Use Biologic Agents to Induce Remission in Patients with Moderately Severe Crohn’s Disease
New American Gastroenterological Association Guidelines Provide Guidance on Most Effective Treatment Pathway
Bethesda, MD (Dec. 17, 2013)
— The anti-TNF-α biologic agents, such as infliximab or adalimumab, are recommended to induce remission in patients with moderately severe Crohn’s disease, according to a new guideline from the American Gastroenterological Association (AGA). Additionally, the guidelines recommend against using thiopurines or methotrexate alone to induce remission in these patients. The new guideline1
and accompanying technical review2
have been published in Gastroenterology
, the official journal of the AGA Institute. The AGA Clinical Decision Support Tool, based on the guideline, can be reviewed at http://gastro.org/crohnsdecisiontool
“Crohn’s disease is a lifelong, relapsing disorder that can damage the bowel and lead to multiple abdominal operations over time. Deciding which medications are the best is a common dilemma for gastroenterologists and the Crohn’s patients we treat. The disease can be disabling, but the drugs to control the disease can be toxic too and they can be costly. Balancing the benefits and the risks of the drugs and determining which medicines are most likely to keep the patient healthy is critical,” according to Jonathan P. Terdiman, MD, lead author of the guidelines, and Chief of the Gastroenterology Service at the University of California, San Francisco Medical Center. “The new AGA guideline and clinical decision support tool will ease the decision process by providing transparent and actionable recommendations.”
Crohn’s disease is a chronic inflammatory bowel disease that causes significant morbidity and represents a considerable burden to society. It is estimated that 300,000 to 500,000 Americans suffer from Crohn’s disease, costing the health-care system between $2.5 and $4 billion per year.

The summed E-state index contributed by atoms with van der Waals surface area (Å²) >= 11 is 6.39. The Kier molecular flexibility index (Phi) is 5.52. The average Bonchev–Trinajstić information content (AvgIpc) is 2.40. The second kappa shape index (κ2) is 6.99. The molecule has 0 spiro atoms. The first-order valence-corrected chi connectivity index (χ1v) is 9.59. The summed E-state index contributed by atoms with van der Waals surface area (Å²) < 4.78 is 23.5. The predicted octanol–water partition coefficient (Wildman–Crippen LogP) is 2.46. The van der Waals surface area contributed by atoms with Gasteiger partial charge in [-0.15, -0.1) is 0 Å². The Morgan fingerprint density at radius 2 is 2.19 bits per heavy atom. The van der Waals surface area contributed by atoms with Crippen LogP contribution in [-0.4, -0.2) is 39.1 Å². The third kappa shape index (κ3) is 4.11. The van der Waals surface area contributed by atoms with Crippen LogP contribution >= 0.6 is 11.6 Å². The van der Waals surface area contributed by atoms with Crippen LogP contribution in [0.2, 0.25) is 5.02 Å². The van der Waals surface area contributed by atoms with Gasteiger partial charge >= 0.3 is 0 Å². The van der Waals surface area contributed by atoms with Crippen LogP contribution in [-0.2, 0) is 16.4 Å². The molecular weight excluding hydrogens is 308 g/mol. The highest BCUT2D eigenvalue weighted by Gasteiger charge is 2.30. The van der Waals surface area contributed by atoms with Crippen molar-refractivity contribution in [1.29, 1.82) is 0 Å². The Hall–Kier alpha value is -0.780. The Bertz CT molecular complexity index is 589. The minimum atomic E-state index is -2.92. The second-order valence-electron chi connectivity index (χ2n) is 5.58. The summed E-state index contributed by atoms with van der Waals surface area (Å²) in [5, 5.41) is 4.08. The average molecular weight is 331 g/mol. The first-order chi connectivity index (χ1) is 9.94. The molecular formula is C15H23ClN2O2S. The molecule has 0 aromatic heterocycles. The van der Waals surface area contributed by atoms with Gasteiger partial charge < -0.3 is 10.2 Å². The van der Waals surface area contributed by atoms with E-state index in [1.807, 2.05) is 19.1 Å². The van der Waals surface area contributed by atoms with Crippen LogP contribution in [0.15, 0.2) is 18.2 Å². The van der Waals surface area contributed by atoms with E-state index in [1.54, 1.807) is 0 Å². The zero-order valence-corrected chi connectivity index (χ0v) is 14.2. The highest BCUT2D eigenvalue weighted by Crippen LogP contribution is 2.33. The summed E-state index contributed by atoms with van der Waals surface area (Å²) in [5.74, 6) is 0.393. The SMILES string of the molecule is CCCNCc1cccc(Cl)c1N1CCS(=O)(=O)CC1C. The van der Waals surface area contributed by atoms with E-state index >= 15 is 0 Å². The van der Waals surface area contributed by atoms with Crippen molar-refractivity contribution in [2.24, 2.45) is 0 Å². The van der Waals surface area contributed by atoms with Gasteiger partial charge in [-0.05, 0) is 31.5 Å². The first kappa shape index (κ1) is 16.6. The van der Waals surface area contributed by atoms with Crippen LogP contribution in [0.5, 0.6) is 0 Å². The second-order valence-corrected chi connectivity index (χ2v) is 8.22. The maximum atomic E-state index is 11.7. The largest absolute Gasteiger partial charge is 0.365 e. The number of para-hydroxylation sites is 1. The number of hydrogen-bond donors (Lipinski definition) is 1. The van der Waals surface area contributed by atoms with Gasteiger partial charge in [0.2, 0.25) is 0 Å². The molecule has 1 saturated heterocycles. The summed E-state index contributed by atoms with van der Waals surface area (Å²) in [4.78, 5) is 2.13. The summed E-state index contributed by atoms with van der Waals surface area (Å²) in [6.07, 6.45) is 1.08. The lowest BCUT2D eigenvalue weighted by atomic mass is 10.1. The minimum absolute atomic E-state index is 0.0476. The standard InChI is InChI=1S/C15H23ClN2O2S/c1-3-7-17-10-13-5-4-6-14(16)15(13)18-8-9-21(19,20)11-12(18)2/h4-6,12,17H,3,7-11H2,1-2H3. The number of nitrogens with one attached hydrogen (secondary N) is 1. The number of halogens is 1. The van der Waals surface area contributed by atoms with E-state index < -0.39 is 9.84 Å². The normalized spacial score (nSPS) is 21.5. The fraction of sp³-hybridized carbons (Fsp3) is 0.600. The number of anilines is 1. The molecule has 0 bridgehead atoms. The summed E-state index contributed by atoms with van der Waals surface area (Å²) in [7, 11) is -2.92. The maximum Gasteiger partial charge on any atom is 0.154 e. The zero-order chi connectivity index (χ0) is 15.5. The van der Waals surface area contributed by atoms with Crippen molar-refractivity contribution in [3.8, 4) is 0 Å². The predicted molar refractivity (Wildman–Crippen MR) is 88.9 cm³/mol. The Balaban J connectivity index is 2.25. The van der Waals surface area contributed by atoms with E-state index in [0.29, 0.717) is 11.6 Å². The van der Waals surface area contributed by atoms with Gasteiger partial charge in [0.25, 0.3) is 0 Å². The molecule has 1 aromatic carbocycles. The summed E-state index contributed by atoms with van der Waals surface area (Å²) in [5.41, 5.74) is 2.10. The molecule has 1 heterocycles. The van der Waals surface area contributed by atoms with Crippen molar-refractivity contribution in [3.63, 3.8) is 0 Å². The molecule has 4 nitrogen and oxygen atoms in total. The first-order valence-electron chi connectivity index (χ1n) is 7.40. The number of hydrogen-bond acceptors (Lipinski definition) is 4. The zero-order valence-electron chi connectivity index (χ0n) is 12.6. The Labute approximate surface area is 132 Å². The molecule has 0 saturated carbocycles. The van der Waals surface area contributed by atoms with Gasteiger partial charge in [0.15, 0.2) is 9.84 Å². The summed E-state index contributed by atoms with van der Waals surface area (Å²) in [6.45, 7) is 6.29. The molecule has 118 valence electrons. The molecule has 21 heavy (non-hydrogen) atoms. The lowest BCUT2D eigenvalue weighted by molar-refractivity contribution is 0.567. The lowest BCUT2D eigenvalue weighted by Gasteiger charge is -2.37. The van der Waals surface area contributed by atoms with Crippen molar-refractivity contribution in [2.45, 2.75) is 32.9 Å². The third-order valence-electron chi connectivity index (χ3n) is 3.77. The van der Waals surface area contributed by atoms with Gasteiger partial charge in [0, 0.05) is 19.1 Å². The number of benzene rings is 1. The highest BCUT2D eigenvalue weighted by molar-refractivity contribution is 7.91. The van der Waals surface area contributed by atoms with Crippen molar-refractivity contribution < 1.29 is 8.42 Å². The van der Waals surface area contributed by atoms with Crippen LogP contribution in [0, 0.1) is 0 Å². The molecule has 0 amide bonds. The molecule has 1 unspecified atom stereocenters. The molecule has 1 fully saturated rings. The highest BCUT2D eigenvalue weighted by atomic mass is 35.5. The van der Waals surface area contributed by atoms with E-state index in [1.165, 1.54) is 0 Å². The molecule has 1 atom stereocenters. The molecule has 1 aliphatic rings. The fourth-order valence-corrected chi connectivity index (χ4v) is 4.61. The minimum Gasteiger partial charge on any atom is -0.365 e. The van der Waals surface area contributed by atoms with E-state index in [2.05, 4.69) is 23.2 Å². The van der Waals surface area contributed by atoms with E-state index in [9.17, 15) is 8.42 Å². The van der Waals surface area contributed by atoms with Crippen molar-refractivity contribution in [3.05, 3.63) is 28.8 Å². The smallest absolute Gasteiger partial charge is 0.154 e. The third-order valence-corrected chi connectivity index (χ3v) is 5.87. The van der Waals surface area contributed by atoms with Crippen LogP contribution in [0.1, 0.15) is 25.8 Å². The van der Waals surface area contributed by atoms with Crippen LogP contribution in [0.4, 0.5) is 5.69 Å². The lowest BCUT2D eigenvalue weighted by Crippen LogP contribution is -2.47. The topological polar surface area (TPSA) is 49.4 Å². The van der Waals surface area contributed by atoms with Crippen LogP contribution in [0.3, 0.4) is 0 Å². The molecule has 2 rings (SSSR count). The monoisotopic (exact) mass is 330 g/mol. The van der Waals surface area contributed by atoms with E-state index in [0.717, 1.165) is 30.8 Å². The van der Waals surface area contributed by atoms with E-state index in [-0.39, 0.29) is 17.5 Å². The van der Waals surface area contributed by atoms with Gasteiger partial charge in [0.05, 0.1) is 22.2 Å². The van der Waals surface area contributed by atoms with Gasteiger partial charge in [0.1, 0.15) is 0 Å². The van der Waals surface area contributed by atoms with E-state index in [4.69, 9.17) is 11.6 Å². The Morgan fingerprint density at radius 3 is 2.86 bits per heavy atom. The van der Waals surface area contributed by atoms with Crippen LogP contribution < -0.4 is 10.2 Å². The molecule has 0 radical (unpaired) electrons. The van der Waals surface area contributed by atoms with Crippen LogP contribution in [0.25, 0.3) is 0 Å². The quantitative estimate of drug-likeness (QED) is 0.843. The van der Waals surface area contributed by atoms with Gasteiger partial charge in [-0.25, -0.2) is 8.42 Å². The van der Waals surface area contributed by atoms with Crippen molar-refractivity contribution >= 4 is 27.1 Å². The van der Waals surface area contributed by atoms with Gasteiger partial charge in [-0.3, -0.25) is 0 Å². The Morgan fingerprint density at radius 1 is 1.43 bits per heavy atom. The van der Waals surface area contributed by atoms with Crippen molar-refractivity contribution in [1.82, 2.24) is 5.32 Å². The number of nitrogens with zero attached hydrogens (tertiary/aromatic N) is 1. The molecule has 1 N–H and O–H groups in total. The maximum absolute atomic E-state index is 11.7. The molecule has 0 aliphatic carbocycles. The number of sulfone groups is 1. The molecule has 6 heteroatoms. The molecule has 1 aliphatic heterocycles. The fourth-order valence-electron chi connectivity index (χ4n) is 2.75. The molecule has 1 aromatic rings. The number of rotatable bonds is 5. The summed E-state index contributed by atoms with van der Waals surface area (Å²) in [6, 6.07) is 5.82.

These guidelines are the first to make medication recommendations based on methodology that includes review of risks and benefits, patient preferences, and the quality of clinical evidence.
For the induction of remission, the guidelines recommend:
Using anti-TNF-α drugs to induce remission in patients with moderately severe Crohn’s disease (strong recommendation, moderate-quality evidence).
Using anti-TNF-α monotherapy over thiopurine monotherapy to induce remission in patients who have moderately severe Crohn’s disease (strong recommendation, moderate-quality evidence).
Using anti-TNF-α drugs in combination with thiopurines over thiopurine monotherapy to induce remission in patients who have moderately severe Crohn’s disease (strong recommendation, high-quality evidence).
For maintenance of remission, the guidelines recommend:
Using thiopurines over no immunomodulator therapy to maintain a steroid-induced remission in patients with Crohn’s disease (strong recommendation, moderate-quality evidence).
Using anti-TNF-α drugs over no anti-TNF-α drugs to maintain a steroid or anti-TNF-α drug-induced remission in patients with Crohn’s disease (strong recommendation, high-quality evidence).
This guideline is AGA’s first to practice AGA's new clinical guideline development process that employs the Grading of Recommendations Assessment, Development and Evaluation (GRADE) methodology. GRADE has been adopted by several national and international societies, including the AGA, and is becoming the common methodology for the streamlined and rigorous development of clear, transparent and actionable guidelines.
About the AGA Institute
The American Gastroenterological Association is the trusted voice of the GI community. Founded in 1897, the AGA has grown to include 17,000 members from around the globe who are involved in all aspects of the science, practice and advancement of gastroenterology. The AGA Institute administers the practice, research and educational programs of the organization. www.gastro.org
, the official journal of the AGA Institute, is the most prominent scientific journal in the specialty and is in the top 1 percent of indexed medical journals internationally. The journal publishes clinical and basic science studies of all aspects of the digestive system, including the liver and pancreas, as well as nutrition. The journal is abstracted and indexed in Biological Abstracts, Current Awareness in Biological Sciences, Chemical Abstracts, Current Contents, Excerpta Medica, Index Medicus, Nutrition Abstracts and Science Citation Index. For more information, visit www.gastrojournal.org
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